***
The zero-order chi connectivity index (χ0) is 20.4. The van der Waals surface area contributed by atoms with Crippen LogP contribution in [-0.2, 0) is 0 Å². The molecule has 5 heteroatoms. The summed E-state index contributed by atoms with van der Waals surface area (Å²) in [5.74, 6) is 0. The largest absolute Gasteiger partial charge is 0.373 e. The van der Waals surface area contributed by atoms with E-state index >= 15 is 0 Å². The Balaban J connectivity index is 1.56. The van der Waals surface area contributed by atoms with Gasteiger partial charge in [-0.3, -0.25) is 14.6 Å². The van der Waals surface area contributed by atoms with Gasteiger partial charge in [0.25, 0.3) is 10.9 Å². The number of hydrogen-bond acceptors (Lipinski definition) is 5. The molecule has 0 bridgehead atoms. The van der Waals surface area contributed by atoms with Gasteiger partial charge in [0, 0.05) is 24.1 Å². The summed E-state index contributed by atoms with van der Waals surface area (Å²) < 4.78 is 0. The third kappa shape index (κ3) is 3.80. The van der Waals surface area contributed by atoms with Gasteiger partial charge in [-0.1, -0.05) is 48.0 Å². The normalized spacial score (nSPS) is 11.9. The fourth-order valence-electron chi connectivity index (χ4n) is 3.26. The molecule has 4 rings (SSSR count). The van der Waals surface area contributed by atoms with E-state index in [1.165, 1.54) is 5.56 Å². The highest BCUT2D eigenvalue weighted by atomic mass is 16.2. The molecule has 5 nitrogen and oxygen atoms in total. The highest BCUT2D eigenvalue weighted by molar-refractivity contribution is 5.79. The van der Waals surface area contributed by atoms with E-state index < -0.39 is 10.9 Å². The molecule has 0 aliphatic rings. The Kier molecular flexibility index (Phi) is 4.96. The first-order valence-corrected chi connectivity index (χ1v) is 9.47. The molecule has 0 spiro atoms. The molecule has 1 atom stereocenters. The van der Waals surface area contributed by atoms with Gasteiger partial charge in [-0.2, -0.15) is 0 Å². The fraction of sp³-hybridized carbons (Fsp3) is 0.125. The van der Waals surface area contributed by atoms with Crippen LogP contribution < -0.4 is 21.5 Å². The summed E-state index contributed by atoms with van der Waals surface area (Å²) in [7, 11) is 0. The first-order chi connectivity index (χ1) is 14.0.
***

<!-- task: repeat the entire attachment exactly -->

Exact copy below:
The zero-order chi connectivity index (χ0) is 20.4. The van der Waals surface area contributed by atoms with Crippen LogP contribution in [-0.2, 0) is 0 Å². The molecule has 5 heteroatoms. The summed E-state index contributed by atoms with van der Waals surface area (Å²) in [5.74, 6) is 0. The largest absolute Gasteiger partial charge is 0.373 e. The van der Waals surface area contributed by atoms with E-state index >= 15 is 0 Å². The Balaban J connectivity index is 1.56. The van der Waals surface area contributed by atoms with Gasteiger partial charge in [-0.3, -0.25) is 14.6 Å². The van der Waals surface area contributed by atoms with Gasteiger partial charge in [0.25, 0.3) is 10.9 Å². The number of hydrogen-bond acceptors (Lipinski definition) is 5. The molecule has 0 bridgehead atoms. The van der Waals surface area contributed by atoms with Gasteiger partial charge in [0, 0.05) is 24.1 Å². The summed E-state index contributed by atoms with van der Waals surface area (Å²) < 4.78 is 0. The third kappa shape index (κ3) is 3.80. The van der Waals surface area contributed by atoms with Gasteiger partial charge in [-0.1, -0.05) is 48.0 Å². The normalized spacial score (nSPS) is 11.9. The fourth-order valence-electron chi connectivity index (χ4n) is 3.26. The molecule has 4 rings (SSSR count). The van der Waals surface area contributed by atoms with E-state index in [1.165, 1.54) is 5.56 Å². The highest BCUT2D eigenvalue weighted by atomic mass is 16.2. The molecule has 5 nitrogen and oxygen atoms in total. The highest BCUT2D eigenvalue weighted by molar-refractivity contribution is 5.79. The van der Waals surface area contributed by atoms with E-state index < -0.39 is 10.9 Å². The molecule has 0 aliphatic rings. The Kier molecular flexibility index (Phi) is 4.96. The first-order valence-corrected chi connectivity index (χ1v) is 9.47. The molecule has 0 spiro atoms. The molecule has 1 atom stereocenters. The van der Waals surface area contributed by atoms with Gasteiger partial charge in [-0.2, -0.15) is 0 Å². The fraction of sp³-hybridized carbons (Fsp3) is 0.125. The van der Waals surface area contributed by atoms with Crippen LogP contribution < -0.4 is 21.5 Å². The summed E-state index contributed by atoms with van der Waals surface area (Å²) in [7, 11) is 0. The first-order chi connectivity index (χ1) is 14.0.